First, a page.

Mark and Brenda commissioned me to do this project based on our decades-long friendship and my 40-year career as a community artist in the SF Bay Area. We decided the medium of the mandala is the best way to express the soul of Japantown. The concentric mandala, with its many separate elements feeding into one center, offers a birds-eye view of a collective situation as seen through our individual experiences. The mandala’s unifying energy can be used to provide healing and centering to oneself and to the community at large. Because the objects are limitless and interchangeable, the mandala is an ideal art form to express relationships to changing situations.
I started out creating mandalas that depicted my own life story, but I came to realize that the mandala is a great tool for community involvement and collective healing. In having the community actually create some of the items in mandala, they are not merely art viewers, but active participants as well. Anyone can participate by creating or contributing a small individual piece that feeds into a larger one.
This project follows the arc of my artistic journey, from community service to personal expression to a combination of both, and my transition from 2-D to 3-D work. From 1978-1994, I produced many silkscreen images for community causes and events. In 1995, I switched to one-of-a-kind artwork. In 2010, inspired by my ventures into dance and space awareness, I began to create 3-D installations; this led to a 12’ dyed silk and mesh sculpture, a 4’ x 6’ sheet metal and canvas piece, an 8’ quilt installation, and a 7’ x 7’ dinner table scene for the Day of the Dead exhibition at the Oakland Museum.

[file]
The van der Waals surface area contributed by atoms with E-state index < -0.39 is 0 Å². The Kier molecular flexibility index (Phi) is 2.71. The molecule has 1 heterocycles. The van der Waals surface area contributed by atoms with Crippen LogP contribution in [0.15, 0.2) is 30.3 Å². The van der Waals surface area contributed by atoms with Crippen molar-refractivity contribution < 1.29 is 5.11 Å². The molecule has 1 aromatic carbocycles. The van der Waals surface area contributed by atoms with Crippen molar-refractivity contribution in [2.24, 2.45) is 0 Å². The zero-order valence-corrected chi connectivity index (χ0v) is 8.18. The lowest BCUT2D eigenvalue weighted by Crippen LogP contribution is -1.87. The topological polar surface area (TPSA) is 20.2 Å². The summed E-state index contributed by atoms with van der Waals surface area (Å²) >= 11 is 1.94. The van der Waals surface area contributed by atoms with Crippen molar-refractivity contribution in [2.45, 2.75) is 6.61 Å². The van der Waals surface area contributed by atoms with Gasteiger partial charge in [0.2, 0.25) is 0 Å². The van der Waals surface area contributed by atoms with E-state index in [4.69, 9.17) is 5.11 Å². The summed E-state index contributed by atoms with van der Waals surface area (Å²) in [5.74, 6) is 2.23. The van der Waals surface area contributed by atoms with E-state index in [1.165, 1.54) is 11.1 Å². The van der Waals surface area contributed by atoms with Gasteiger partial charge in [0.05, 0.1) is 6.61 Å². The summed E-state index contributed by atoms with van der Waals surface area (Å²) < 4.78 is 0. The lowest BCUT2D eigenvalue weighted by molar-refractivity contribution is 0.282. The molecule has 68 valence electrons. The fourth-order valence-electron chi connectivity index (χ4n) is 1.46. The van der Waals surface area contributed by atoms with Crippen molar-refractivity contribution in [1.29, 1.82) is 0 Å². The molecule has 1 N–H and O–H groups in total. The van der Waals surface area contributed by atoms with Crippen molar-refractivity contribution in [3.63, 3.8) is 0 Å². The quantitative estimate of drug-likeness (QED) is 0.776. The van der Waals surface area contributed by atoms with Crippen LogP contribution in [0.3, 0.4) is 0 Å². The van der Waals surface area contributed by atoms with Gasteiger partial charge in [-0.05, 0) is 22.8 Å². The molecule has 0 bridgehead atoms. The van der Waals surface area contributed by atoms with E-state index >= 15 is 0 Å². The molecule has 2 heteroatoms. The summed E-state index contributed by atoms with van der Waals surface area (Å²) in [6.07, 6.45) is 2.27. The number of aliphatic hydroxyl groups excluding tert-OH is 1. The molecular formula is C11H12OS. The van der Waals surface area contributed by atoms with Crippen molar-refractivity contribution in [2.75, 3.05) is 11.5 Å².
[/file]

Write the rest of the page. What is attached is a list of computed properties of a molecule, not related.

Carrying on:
In 2012, I premiered “Evolving Identity,” a 6’ mandala that changed four times during the gallery run. It depicted my identity as a Chinese immigrant who has been influenced by many cultures in America.
Other mandalas followed, including a 10’ one on Oakland Chinatown to celebrate Lunar New Year and a 6’ mandala to celebrate SF CARNAVAL’s 35th anniversary.
The University of Nevada, Reno, commissioned me to do a 10’ mandala for its 2014 Lunar New Year, and I created a 3’ wall mandala on my own life journey at City College.
My mandala has become an anchoring piece for Suite J-Town. With its multi-disciplinary components, Suite J-Town is the larger mandala in which my art piece has a significant place. People who contribute to the mandala are contributing to something larger than themselves, and my mandala as a unit is contributing to something even larger: calling attention to the spirit of Japantown and how precious it is. Its history and current vibrancy make it a unique and irreplaceable part of San Francisco.
During this time of Citywide development and resulting displacement of ethic communities, my hope is that people will realize that this neighborhood has a history and a culture worth preserving, and will work together to ensure its survival.